returned is dependent on the type of data that is received.  The concept is
that when you are given a byte :class:`str` to process, you return a byte
:class:`str` in your output.  When you are given :class:`unicode` strings to
process, you return :class:`unicode` strings in your output.

This can work well for end users as the ones that know about the difference
between the two string types will already have transformed the strings to
their desired type before giving it to this function.  The ones that don't can
remain blissfully ignorant (at least, as far as your function is concerned) as
the function does not change the type.

In cases where the encoding of the byte :class:`str` is known or can be
discovered based on the input data this works well.  If you can't figure out
the input encoding, however, this strategy can fail in any of the following
cases:

1. It needs to do an internal conversion between byte :class:`str` and
   :class:`unicode` string.
2. It cannot return the same data as either a :class:`unicode` string or byte
   :class:`str`.
3. You may need to deal with byte strings that are not byte-compatible with
   :term:`ASCII`

First, a couple examples of using this strategy in a good way::

    def translate(msg, table):
        replacements = table.keys()
        new_msg = []
        for index, char in enumerate(msg):
            if char in replacements:
                new_msg.append(table[char])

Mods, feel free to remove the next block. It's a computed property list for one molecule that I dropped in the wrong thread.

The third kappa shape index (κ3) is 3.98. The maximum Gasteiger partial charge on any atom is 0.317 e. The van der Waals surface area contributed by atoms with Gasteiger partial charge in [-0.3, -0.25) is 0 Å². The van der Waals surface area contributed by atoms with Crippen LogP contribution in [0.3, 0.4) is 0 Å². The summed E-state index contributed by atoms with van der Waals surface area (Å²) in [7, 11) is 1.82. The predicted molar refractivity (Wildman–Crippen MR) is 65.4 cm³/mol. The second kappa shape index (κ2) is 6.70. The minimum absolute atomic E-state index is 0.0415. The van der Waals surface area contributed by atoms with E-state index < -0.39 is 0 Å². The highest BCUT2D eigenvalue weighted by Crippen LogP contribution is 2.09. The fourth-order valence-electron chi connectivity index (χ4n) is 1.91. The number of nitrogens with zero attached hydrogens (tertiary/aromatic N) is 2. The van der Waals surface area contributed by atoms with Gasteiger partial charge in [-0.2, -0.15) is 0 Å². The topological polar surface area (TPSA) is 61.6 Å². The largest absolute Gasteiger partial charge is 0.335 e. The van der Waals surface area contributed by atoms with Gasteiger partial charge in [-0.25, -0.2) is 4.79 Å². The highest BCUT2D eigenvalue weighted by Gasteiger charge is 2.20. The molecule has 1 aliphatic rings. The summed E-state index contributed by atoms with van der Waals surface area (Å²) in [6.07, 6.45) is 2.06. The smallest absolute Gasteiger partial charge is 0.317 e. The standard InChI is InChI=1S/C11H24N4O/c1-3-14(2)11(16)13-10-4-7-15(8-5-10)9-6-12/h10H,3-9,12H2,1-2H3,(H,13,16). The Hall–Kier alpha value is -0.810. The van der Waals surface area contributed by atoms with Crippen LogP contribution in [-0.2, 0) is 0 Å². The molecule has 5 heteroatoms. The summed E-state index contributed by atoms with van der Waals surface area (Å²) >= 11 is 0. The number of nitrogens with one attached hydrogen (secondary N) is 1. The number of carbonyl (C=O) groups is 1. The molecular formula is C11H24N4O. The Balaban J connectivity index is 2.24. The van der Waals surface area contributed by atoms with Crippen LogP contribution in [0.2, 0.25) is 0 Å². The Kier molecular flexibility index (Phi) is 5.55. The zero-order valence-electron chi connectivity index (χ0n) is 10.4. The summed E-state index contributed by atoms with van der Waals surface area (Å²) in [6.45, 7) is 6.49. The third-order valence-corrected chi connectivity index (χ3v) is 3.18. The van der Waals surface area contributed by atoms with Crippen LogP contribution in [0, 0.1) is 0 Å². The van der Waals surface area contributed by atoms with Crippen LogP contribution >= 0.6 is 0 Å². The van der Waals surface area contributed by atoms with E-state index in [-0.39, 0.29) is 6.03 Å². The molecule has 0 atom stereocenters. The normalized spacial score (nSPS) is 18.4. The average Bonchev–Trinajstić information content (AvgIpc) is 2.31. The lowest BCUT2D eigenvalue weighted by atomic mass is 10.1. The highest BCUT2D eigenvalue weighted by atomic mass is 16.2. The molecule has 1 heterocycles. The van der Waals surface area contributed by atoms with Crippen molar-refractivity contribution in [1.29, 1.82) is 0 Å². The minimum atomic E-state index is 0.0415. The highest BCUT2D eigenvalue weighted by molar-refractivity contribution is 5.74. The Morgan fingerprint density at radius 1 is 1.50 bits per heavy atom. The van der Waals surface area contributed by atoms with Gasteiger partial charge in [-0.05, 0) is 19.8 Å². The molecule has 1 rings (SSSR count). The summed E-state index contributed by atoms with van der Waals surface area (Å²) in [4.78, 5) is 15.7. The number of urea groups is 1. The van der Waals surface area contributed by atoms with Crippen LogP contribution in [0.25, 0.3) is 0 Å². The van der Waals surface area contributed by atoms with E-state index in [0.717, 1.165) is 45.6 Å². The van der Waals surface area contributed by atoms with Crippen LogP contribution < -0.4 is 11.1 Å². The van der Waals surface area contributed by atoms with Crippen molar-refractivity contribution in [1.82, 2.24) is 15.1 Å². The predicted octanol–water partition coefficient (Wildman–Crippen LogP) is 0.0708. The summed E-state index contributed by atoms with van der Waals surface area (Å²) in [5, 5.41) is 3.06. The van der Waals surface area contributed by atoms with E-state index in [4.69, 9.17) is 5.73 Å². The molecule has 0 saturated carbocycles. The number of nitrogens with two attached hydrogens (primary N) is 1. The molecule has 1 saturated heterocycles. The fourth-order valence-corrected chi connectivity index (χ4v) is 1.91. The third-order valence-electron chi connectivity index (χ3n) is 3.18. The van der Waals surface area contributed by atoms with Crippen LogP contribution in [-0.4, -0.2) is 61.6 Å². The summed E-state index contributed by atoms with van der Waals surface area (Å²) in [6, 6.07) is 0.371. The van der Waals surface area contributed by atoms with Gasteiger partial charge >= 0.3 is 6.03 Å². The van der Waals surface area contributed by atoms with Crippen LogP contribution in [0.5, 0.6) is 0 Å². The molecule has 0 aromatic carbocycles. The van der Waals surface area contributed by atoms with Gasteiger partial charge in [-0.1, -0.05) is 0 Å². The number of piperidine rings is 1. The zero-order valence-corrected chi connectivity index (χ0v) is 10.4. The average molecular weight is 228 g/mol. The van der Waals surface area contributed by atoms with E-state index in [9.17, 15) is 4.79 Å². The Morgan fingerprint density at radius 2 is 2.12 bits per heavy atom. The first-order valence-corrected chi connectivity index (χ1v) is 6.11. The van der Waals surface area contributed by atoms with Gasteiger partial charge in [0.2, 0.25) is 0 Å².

else:
                new_msg.append(char)

        return ''.join(new_msg)

In this example, all of the strings that we use (except the empty string which
is okay because it doesn't have any characters to encode) come from outside of
the function.  Due to that, the user is responsible for making sure that the
:attr:`msg`, and the keys and values in :attr:`table` all match in terms of
type (:class:`unicode` vs :class:`str`) and encoding (You can do some error
checking to make sure the user gave all the same type but you can't do the
same for the user giving different encodings).  You do not need to make
changes to the string that require you to know the encoding or type of the
string; everything is a simple replacement of one element in the array of
characters in message with the character in table.

::

    import json
    from kitchen.text.converters import to_unicode, to_bytes

    def first_field_from_json_data(json_string):